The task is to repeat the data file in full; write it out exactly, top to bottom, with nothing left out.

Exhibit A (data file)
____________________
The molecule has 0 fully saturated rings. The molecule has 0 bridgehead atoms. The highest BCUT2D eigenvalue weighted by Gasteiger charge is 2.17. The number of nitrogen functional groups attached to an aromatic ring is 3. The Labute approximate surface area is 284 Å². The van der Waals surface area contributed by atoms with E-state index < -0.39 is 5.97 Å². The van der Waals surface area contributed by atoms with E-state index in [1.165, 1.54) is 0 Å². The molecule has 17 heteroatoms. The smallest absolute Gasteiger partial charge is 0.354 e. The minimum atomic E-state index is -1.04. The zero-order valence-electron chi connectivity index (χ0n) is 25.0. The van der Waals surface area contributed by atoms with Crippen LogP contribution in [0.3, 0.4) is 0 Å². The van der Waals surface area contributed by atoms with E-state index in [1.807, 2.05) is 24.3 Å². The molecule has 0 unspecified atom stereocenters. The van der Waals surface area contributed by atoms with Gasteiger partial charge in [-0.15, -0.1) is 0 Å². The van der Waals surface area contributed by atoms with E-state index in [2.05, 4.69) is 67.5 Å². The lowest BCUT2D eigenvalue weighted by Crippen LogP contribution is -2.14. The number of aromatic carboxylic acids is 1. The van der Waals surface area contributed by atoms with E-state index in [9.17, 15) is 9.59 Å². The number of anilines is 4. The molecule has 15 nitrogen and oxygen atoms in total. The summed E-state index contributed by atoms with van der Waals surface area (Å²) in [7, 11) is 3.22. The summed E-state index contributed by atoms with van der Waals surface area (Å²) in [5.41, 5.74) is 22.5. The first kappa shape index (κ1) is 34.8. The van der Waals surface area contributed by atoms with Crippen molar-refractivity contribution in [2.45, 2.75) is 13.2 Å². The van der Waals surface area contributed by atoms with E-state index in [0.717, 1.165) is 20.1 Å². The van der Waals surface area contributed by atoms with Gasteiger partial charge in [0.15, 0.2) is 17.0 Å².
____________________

The molecule has 0 fully saturated rings. The molecule has 0 bridgehead atoms. The highest BCUT2D eigenvalue weighted by Gasteiger charge is 2.17. The number of nitrogen functional groups attached to an aromatic ring is 3. The Labute approximate surface area is 284 Å². The van der Waals surface area contributed by atoms with E-state index < -0.39 is 5.97 Å². The van der Waals surface area contributed by atoms with E-state index in [1.165, 1.54) is 0 Å². The molecule has 17 heteroatoms. The smallest absolute Gasteiger partial charge is 0.354 e. The minimum atomic E-state index is -1.04. The zero-order valence-electron chi connectivity index (χ0n) is 25.0. The van der Waals surface area contributed by atoms with Crippen LogP contribution in [0.3, 0.4) is 0 Å². The van der Waals surface area contributed by atoms with E-state index in [1.807, 2.05) is 24.3 Å². The molecule has 0 unspecified atom stereocenters. The van der Waals surface area contributed by atoms with Gasteiger partial charge in [-0.15, -0.1) is 0 Å². The van der Waals surface area contributed by atoms with E-state index in [2.05, 4.69) is 67.5 Å². The lowest BCUT2D eigenvalue weighted by Crippen LogP contribution is -2.14. The number of aromatic carboxylic acids is 1. The van der Waals surface area contributed by atoms with E-state index in [9.17, 15) is 9.59 Å². The number of anilines is 4. The molecule has 15 nitrogen and oxygen atoms in total. The summed E-state index contributed by atoms with van der Waals surface area (Å²) in [7, 11) is 3.22. The summed E-state index contributed by atoms with van der Waals surface area (Å²) in [5.41, 5.74) is 22.5. The first kappa shape index (κ1) is 34.8. The van der Waals surface area contributed by atoms with Crippen molar-refractivity contribution in [2.45, 2.75) is 13.2 Å². The van der Waals surface area contributed by atoms with E-state index in [0.717, 1.165) is 20.1 Å². The van der Waals surface area contributed by atoms with Gasteiger partial charge in [0.15, 0.2) is 17.0 Å².